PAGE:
Cotswolds Memoir Author writes about Downton Abbey featuring Ambrose The 1920’s band leader

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Come Back – the Embassy needs you – Edward. It was this message from the Prince of Wales in a 1925 cablegram to Ambrose, the band leader that finally persuaded him to return to England from New York. It must have been very flattering to have the heir to the British throne begging him to return to the Embassy nightclub with his band. Ambrose was in real-life, exactly as he was portrayed in a season four episode of Downton Abbey – an extremely popular band leader and violinist. He had been very much missed by the Prince while he was away from London. Only a year earlier Ambrose had left the Embassy Club for a much better offer to play at the Palais Royal in New York.

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Born in the east end of London in 1896, Ambrose had divided his time between London and New York for several years before granting the Prince’s request. Eventually, after returning to the Embassy Club he moved on to the Mayfair Hotel in London where he remained for the following six years. He recorded many numbers with Decca, Brunswick and HMV helping to make him the most popular band leader of the era. Later he opened Ciro’s club and hired the legendary pianist Art Tatum and such talents as Ted Heath and Sylvester Ahola. He discovered Vera Lynn and much later Kathy Kirby.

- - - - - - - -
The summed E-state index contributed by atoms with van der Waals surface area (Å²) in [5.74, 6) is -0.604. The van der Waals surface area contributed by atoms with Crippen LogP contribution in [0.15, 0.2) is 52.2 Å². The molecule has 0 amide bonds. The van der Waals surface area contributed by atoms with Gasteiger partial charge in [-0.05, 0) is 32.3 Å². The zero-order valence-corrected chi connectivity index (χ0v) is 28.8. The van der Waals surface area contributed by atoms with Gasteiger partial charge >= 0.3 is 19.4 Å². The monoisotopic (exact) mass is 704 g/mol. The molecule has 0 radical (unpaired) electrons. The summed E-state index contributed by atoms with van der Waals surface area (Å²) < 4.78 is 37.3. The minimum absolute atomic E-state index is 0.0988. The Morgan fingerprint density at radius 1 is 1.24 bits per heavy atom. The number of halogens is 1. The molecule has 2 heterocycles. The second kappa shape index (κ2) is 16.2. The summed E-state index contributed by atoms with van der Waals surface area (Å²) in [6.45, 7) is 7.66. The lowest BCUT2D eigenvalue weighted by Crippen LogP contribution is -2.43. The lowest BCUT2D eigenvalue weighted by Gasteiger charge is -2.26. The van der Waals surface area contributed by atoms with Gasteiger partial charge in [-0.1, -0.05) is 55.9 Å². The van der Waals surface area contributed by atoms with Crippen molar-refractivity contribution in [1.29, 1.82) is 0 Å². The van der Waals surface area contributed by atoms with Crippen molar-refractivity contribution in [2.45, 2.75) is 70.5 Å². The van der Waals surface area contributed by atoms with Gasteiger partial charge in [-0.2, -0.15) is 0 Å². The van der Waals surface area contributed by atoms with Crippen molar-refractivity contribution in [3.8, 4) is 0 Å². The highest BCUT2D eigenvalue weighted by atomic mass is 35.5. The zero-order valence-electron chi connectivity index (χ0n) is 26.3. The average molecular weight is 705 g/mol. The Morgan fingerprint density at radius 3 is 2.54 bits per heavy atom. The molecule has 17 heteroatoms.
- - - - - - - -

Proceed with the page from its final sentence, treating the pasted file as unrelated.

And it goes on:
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Downton Abbey captures the glamour of this era in its scenes set in the Embassy Club and the viewer is given a fleeting glimpse of Ambrose as he plays his violin. Below are some recordings of how he sounded during the 1920s and 1930s.

If I had a Million Dollars was recorded for Decca at the Embassy Club in 1934

Dancing in the Dark was one of his popular tunes

Hullabaloo, one of Ambrose’ more uptempo numbers was recorded in 1939

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